Dose levelCell count, × 109Recovery of CD8+CD45RA cells after tandem selection, %CD8+CD45RA cells in infused product, %Infused product cell count, × 106 per kg
Before CD8+ CD45RA selectionAfter CD45RA reductionAfter CD8 enrichment
MeanRangeMeanRangeMeanRangeMeanRangeMeanRangeMeanRange
1.3 0.9-1.6 0.7 0.6-0.9 0.4 0.2-0.9 30.7 12.5-54.1 85.7 80.1-96.8 1.0 1.0-1.0 
3.3 2.4-4.3 3.0 1.2-4.6 1.18 0.5-1.9 38.8 34.6-44.3 97.5 96.4-99.7 5.0 5.0-5.0 
3.3 0.9-7.8 2.8 0.9-6.9 1.2 0.4-3.1 39.6 27.7-61.5 93.1 80.5-98.6 8.7 5.2-10.0 

Safety, GVHD, and adverse events

CD8+ TM cell infusions were well tolerated. One patient developed asymptomatic grade 2 GVHD of the liver after a CD8+ TM cell dose of 10 × 106 cells per kg. There were no infusion-related toxicities or DLTs attributed to the CD8+ TM cells in any patient.

Discussion

The primary objective of this study was to demonstrate the feasibility and safety of using donor-derived phenotypic CD8+ TM cells to treat disease relapse after allo-HCT. We developed a novel 2-step clinically compliant procedure that used unstimulated donor apheresis collections and depleted CD45RA+ cells followed by CD8+ cell selection to provide an enriched population of phenotypic CD8+ TEM cells and conducted a first-in-human 15-patient clinical trial.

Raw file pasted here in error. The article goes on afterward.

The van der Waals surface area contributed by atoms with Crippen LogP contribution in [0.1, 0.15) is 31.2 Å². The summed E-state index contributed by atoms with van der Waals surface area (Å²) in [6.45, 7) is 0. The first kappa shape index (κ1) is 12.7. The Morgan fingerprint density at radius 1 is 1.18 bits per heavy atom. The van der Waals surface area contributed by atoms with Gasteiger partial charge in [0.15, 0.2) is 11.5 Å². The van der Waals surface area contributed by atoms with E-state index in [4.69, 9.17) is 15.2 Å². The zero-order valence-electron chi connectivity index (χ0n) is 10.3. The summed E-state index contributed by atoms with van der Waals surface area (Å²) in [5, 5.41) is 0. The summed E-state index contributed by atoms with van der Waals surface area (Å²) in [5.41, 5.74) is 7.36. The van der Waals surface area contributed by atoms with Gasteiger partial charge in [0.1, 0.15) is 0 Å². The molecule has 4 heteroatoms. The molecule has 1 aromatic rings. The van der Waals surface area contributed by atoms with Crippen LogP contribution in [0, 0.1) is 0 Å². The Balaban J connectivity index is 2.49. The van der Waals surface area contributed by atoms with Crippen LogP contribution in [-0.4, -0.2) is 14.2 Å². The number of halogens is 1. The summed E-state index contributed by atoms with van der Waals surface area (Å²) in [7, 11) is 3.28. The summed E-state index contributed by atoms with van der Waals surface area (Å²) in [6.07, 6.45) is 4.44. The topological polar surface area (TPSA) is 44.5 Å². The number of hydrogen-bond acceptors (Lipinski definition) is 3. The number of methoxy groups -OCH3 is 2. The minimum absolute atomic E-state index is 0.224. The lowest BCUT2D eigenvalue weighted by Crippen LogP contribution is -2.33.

The rationale for depleting CD45RA+ TN cells stemmed from murine models of BMT that consistently showed that TM cells (including CD4+ and/or CD8+ TM cells) induced significantly less GVHD than TN cells (CD62LhiCD44lo) from unprimed donors.16-19,27,28  Additional studies by our group showed that CD8+ TM cells, but not CD4+ TM cells, mediated potent antitumor reactions.22  In these models, the infusion of CD44hiCD8+ TM cells after major histocompatibility–matched and –mismatched transplantation eradicated BCL1 lymphoma, even after progressive tumor growth, just as well as an unmanipulated DLI but did not induce GVHD. Thus, TN depletion followed by CD8+ selection would best recapitulate the murine model and perhaps might also translate into an adoptive immunotherapy cell product that will maintain GVT reactions but not induce significant graft-versus-host (GVH) reactions.